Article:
#NRF2020: Retailers should treat sustainability as an evolution

Despite the talk of a revolution needed to bring sustainable principles and practices into businesses the reality is that retailers need to introduce them on a more evolutionary basis.

Speaking at Retail’s Big Show, organised by the National Retail Federation in New York, Jennifer Gootman, VP of social innovation at West Elm, said: “It’s an evolution and so it’s important for retailers to know it’s not an overnight thing. Our work is always evolving and innovations can start small.”

It has been a gradual process since 2010 for eco-friendly furniture store West Elm to build its sustainable model and this has involved it continually setting new goals. But what has ensured its strategy has been successful is that sustainability is “core to our business and it’s embedded in the organisation”, according to Gootman.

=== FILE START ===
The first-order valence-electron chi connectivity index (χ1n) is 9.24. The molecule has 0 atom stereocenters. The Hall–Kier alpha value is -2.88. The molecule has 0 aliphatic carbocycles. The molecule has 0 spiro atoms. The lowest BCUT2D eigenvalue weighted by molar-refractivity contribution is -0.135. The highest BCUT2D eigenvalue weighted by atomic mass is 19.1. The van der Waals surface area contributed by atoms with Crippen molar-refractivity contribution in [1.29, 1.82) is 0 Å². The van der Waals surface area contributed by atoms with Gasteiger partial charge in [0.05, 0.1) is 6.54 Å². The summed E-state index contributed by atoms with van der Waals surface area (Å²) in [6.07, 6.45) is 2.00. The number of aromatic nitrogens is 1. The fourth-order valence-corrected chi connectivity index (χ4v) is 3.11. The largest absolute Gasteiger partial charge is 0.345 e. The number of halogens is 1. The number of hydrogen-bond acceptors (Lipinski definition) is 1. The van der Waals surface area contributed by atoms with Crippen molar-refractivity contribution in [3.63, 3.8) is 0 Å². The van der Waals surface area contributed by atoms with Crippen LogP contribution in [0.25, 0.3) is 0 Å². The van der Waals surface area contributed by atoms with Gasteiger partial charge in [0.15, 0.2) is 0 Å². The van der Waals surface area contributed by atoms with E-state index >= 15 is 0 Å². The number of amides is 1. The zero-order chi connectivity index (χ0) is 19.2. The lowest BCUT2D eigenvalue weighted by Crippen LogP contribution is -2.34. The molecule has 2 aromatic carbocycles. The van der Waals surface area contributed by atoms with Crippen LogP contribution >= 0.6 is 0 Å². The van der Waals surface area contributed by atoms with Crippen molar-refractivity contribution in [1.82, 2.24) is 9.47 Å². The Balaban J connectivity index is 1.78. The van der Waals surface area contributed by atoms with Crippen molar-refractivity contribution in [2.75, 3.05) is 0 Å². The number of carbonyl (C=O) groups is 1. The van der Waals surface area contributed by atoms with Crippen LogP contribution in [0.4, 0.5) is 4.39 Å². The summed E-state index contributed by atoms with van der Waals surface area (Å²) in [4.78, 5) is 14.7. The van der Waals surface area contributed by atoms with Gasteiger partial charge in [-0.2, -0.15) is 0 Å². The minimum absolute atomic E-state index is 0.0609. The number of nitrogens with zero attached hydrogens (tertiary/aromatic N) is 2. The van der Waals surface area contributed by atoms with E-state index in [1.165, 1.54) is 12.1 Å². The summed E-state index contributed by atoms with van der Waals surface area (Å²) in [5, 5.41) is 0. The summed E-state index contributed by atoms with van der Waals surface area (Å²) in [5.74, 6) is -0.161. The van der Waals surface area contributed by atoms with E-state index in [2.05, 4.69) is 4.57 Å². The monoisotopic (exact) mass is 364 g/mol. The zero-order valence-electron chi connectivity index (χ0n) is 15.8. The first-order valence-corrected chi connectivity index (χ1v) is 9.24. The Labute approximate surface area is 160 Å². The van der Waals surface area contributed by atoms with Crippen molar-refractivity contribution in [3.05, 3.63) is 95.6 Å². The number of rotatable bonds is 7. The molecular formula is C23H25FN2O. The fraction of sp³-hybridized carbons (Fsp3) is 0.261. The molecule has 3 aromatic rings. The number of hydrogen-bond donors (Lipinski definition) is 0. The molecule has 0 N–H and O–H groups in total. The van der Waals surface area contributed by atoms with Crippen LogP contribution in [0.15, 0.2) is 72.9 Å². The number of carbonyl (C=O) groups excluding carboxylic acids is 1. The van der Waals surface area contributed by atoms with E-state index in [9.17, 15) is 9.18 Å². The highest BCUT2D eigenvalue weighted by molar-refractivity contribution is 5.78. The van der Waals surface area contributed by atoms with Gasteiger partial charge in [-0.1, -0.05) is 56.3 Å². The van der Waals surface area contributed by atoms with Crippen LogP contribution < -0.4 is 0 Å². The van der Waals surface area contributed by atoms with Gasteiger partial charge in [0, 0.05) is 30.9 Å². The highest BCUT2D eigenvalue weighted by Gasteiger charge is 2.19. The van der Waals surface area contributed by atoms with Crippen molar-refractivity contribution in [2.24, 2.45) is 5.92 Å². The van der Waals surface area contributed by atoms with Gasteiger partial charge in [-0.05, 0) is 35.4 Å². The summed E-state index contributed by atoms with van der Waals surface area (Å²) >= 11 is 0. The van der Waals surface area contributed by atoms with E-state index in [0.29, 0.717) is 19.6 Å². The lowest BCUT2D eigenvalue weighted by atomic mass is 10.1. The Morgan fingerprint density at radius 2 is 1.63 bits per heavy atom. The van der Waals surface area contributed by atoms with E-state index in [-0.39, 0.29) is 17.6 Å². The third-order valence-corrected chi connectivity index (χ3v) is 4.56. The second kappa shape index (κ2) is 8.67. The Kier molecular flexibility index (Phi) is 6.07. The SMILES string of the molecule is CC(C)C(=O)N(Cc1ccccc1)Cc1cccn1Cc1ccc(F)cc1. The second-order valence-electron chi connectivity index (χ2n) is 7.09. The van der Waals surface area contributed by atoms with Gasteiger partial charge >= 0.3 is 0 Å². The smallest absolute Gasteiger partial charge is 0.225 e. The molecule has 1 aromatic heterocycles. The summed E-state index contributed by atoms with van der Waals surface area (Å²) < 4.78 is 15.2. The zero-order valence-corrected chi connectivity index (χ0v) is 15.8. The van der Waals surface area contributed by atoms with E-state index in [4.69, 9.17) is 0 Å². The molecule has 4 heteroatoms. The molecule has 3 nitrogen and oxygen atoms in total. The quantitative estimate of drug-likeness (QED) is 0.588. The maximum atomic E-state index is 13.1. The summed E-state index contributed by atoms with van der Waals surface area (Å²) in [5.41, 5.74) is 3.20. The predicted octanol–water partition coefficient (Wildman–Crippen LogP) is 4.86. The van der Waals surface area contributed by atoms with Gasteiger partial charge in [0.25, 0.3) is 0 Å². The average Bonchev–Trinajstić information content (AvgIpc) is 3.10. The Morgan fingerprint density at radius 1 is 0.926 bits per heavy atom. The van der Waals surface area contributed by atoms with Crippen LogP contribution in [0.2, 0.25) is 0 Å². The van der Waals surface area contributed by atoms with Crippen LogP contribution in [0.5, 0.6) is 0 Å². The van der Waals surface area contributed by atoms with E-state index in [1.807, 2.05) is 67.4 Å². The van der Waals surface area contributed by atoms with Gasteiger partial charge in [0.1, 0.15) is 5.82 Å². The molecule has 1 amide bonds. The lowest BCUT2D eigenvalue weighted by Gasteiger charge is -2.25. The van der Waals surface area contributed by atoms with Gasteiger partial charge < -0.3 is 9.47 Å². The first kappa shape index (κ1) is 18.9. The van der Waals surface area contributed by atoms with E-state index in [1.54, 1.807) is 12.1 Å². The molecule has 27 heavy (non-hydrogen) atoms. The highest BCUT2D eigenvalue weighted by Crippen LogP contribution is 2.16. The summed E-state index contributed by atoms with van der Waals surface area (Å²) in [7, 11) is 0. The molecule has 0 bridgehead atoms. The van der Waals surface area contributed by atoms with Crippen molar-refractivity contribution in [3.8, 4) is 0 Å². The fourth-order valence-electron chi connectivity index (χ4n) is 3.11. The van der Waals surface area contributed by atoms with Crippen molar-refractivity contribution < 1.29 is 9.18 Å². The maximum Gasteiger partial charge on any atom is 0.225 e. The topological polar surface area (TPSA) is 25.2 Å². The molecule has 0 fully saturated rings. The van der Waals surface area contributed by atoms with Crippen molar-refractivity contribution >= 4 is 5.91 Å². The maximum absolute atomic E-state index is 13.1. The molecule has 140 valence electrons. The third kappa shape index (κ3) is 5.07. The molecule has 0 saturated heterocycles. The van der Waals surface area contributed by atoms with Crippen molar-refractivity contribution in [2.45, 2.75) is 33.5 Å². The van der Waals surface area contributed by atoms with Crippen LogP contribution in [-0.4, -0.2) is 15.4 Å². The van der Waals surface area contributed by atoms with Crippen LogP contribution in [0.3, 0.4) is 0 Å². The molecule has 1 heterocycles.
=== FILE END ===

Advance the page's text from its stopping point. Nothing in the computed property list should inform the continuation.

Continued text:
It is a similar situation at Lush where Heather Deeth, manager of ethical buying for Lush in North America, revealed the company’s ethical supply chain requires a lot of work with many suppliers who have to share Lush’s values. Its stance means it now buys 400 different raw materials from around the world.

“We have a relentless push on transparency. It’s not enough to just sign things off, you need to get deeply involved. We try and source direct from origin where possible. If we remove touch-points then there’s more margin for us and for the suppliers,” she said.

Although it is hard work both companies agree that the issue of sustainability is gaining relevance across all age groups. Gootman said: “The Millennials have been more vocal but it’s relevant across the board. If you look at food, with organic coming in a decade ago, then the same thing is happening elsewhere now.”